The last of these stories, ’The Jolly Corner’, is especially forceful in its evocation of the idea of the ’I’ as ghost. As in a number of other ghost stories — for example, Emily Brontë’s Wuthering Heights (1847), Nathaniel Hawthorne’s The House of the Seven Gables (1851) and George Douglas Brown’s The House with the Green Shutters (1901) — ’The Jolly Corner’ is both the name of a house and the name of the text itself. The literary work is a haunted house. ’The Jolly Corner’ recounts how a 56-year-old wealthy New Yorker called Spencer Brydon, long settled in Europe, makes a ’strangely belated return to America’ (190), having been absent for 33 years. He goes back to his childhood home, ’his house on the jolly corner, as he usually, and quite fondly, described it’ (191). Rented out and a source of income for decades, the house is now, ostensibly, empty. Brydon becomes obsessed with the place, with visiting and wandering around it, increasingly caught up by the sense that it contains some ghostly secret of the past. Following a dense but queerly captivating third-person so-called omniscient narration, we are drawn into a hunt, in which the protagonist turns out to be both hunter and hunted, haunter and haunted. As the narrator asks, with the bizarre tone of detachment characteristic of the text as a whole: ’People enough, first and last, had been in terror of apparitions, but who had ever before become himself, in the apparitional world, an incalculable terror?’ (202). Of course — and this is where fiction is itself most manifestly a haunt — this ’apparitional world’ to which James refers only appears through writing. The very strangeness of fiction may be said to consist in this idea of a ’medium’, a text, in which the apparitional and non-apparitional are made of the same stuff, indistinguishable. As E.M. Forster put it, in Aspects of the Novel (1927): ’Once in the realm of the fictitious, what difference is there between an apparition and a mortgage?’ (Forster 1976, 103).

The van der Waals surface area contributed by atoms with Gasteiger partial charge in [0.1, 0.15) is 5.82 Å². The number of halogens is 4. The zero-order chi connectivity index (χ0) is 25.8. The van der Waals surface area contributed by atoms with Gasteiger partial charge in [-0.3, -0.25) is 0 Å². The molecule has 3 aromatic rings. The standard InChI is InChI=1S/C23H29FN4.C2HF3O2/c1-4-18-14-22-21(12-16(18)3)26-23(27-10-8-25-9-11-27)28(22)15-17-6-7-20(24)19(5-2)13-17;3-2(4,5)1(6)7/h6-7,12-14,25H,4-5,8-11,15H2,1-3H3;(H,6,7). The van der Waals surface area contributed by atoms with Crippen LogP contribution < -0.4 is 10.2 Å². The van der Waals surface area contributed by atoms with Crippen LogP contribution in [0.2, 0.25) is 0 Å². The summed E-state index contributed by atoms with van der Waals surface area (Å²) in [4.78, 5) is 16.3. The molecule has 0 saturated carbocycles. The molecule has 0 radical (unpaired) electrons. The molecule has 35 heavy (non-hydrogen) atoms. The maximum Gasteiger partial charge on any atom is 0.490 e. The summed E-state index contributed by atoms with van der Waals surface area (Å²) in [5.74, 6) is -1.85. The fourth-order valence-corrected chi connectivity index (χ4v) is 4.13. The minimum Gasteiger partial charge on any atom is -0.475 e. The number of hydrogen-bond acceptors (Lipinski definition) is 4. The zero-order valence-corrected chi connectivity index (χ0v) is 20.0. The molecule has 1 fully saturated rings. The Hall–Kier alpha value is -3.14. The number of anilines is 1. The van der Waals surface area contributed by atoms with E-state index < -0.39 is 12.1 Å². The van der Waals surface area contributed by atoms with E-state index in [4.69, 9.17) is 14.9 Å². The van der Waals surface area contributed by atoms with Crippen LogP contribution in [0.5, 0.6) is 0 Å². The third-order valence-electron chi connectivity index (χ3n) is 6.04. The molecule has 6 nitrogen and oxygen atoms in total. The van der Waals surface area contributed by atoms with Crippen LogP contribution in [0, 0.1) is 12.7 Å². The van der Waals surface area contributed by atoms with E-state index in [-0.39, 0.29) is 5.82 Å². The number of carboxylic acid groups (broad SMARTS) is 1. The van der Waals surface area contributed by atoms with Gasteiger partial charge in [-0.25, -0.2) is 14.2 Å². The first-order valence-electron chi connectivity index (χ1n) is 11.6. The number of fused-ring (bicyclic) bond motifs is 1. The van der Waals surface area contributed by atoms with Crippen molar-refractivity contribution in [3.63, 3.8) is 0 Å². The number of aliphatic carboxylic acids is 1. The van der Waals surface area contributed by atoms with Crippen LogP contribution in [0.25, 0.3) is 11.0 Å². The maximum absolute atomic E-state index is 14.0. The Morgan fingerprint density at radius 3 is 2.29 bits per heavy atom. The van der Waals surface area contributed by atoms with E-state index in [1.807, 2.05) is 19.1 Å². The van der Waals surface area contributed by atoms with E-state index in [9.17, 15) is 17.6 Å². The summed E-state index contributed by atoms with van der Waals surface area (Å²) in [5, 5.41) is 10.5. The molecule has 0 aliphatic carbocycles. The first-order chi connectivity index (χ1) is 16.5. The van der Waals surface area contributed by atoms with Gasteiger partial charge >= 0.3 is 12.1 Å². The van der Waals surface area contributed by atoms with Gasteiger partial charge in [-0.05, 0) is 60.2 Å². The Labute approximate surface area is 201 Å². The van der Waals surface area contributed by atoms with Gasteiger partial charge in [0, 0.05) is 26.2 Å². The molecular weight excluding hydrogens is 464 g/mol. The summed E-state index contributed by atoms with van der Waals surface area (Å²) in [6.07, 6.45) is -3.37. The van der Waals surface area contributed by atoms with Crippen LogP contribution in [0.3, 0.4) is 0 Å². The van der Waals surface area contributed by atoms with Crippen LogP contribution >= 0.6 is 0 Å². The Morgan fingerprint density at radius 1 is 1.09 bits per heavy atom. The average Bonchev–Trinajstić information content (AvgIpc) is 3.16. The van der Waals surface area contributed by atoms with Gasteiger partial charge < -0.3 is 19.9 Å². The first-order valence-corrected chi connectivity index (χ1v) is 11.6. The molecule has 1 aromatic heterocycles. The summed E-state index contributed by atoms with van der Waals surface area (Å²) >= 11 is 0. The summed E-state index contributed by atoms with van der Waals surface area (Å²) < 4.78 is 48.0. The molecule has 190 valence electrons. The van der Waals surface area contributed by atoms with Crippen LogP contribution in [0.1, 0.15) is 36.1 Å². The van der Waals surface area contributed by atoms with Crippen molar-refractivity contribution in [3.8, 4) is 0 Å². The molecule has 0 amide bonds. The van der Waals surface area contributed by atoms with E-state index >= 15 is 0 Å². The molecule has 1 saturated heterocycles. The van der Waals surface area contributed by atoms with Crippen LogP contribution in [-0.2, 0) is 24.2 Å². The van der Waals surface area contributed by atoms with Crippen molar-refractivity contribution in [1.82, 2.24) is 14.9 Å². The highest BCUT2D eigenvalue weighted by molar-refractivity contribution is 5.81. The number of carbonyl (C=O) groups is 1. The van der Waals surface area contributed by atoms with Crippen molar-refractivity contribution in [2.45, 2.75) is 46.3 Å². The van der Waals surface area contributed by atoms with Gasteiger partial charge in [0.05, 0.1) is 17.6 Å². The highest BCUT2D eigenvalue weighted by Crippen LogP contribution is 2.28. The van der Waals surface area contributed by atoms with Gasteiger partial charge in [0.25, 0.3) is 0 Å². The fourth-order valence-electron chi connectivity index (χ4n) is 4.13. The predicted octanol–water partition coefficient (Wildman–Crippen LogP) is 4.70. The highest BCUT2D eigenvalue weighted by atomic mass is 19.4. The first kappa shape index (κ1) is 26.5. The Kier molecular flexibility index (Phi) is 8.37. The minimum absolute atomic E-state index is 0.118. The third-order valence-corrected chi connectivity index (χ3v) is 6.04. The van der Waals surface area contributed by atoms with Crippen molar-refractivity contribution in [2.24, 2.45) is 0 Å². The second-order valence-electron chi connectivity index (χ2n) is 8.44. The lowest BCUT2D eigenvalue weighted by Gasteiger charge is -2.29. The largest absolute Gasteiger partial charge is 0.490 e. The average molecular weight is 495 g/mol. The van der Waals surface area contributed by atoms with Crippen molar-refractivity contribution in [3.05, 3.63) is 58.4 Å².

Despite appearances, then, we don’t want to limit our talk about ghost stories just to ghost stories. Indeed, we would like to suggest that the greater the literary work, the more ghostly it is. This might be one way of understanding what Derrida is getting at when he proclaims, in his book Spectres of Marx, ’A masterpiece always moves, by definition, in the manner of a ghost’ (Derrida 1994, 18). Playing on the earlier Latin sense of ’genius’ as ’spirit’, he says that a masterpiece is ’a work of genius, a thing of the spirit which precisely seems to engineer itself [s’ingénier]’ (18). Masterpieces, such as Beowulf or Hamlet (which is the example Derrida is discussing) or James’s ’The Jolly Corner’ or Beckett’s Molloy, are works that give a sense of having been spirited up, of working by themselves. Great works call to be read and reread while never ceasing to be strange, to resist reading, interpretation and translation. This is one basis for thinking about canonicity in Harold Bloom’s terms: the canon is always a spectral affair. As he declares, in The Western Canon: ’One ancient test for the canonical remains fiercely valid: unless it demands rereading, the work does not qualify’ (Bloom 1994, 30). A great work will always seem uncanny, at once strange and familiar; a surprising, unique addition to the canon and yet somehow foreseen, programmed by the canon; at once readable and defiant, elusive, baffling. For Bloom, writing itself is essentially about a relationship (always one of anxiety, according to him) with the dead, with earlier great writers. The point is most succinctly made by Bloom’s precursor, T.S. Eliot, when he says in his essay ’Tradition and the Individual Talent’ (1919) that the ’best’, ’most individual’ parts of a literary work are ’those in which the dead poets … assert their immortality most vigorously’ (Eliot 1975b, 38). It is a relationship eerily evoked in Eliot’s ’Little Gidding’ (1943), where the speaker describes an encounter in which he ’caught the sudden look of some dead master / … The eyes of a familiar compound ghost / Both intimate and unidentifiable’ (Eliot 1975a, 193). For Bloom, as for Eliot, poetry is also a ghostly discourse in a more general sense. This is hauntingly exemplified by Wallace Stevens’s ’Large Red Man Reading’ (1948), in which the subject of the poem, the reader himself, evokes ghosts: ’There were ghosts that returned to earth to hear his phrases, / As he sat there reading, aloud, the great blue tabulae. / They were those from the wilderness of stars that had expected more’ (Stevens, 423). We are all haunted: experience itself is never enough; and it is the ghostly discourse of literature which most sharply testifies to this.